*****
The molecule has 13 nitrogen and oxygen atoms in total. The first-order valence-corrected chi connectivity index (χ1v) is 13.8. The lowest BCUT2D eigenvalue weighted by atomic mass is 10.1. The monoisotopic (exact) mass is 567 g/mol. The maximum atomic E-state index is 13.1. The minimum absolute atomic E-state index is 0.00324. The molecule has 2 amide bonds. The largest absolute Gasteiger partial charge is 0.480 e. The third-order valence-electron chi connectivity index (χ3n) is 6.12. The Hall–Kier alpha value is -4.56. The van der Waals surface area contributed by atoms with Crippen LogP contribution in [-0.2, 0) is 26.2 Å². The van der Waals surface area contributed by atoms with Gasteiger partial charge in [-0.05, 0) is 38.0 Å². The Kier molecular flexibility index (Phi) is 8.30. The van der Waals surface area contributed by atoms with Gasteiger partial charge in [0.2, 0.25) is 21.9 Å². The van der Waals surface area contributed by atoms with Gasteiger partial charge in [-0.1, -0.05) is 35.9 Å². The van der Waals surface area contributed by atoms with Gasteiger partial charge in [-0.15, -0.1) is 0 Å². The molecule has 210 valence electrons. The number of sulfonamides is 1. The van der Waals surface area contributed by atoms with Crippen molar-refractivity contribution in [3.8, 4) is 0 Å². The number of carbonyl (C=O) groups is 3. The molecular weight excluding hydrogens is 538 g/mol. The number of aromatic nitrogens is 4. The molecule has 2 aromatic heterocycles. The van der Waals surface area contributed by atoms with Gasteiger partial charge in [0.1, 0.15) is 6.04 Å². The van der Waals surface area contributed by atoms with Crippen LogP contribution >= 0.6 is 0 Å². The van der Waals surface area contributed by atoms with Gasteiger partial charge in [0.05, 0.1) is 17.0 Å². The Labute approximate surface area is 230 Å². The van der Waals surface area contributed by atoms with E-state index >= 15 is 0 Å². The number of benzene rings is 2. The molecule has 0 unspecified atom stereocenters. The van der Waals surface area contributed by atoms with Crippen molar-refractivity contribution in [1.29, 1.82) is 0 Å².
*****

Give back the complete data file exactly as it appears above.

The molecule has 13 nitrogen and oxygen atoms in total. The first-order valence-corrected chi connectivity index (χ1v) is 13.8. The lowest BCUT2D eigenvalue weighted by atomic mass is 10.1. The monoisotopic (exact) mass is 567 g/mol. The maximum atomic E-state index is 13.1. The minimum absolute atomic E-state index is 0.00324. The molecule has 2 amide bonds. The largest absolute Gasteiger partial charge is 0.480 e. The third-order valence-electron chi connectivity index (χ3n) is 6.12. The Hall–Kier alpha value is -4.56. The van der Waals surface area contributed by atoms with Crippen LogP contribution in [-0.2, 0) is 26.2 Å². The van der Waals surface area contributed by atoms with Gasteiger partial charge in [-0.05, 0) is 38.0 Å². The Kier molecular flexibility index (Phi) is 8.30. The van der Waals surface area contributed by atoms with Gasteiger partial charge in [0.2, 0.25) is 21.9 Å². The van der Waals surface area contributed by atoms with Gasteiger partial charge in [-0.1, -0.05) is 35.9 Å². The van der Waals surface area contributed by atoms with Gasteiger partial charge in [-0.15, -0.1) is 0 Å². The molecule has 210 valence electrons. The number of sulfonamides is 1. The van der Waals surface area contributed by atoms with Crippen molar-refractivity contribution in [3.8, 4) is 0 Å². The number of carbonyl (C=O) groups is 3. The molecular weight excluding hydrogens is 538 g/mol. The number of aromatic nitrogens is 4. The molecule has 2 aromatic heterocycles. The van der Waals surface area contributed by atoms with Gasteiger partial charge in [0.1, 0.15) is 6.04 Å². The van der Waals surface area contributed by atoms with Crippen LogP contribution >= 0.6 is 0 Å². The van der Waals surface area contributed by atoms with Gasteiger partial charge in [0.05, 0.1) is 17.0 Å². The Labute approximate surface area is 230 Å². The van der Waals surface area contributed by atoms with E-state index >= 15 is 0 Å². The number of benzene rings is 2. The molecule has 0 unspecified atom stereocenters. The van der Waals surface area contributed by atoms with Crippen molar-refractivity contribution in [1.29, 1.82) is 0 Å².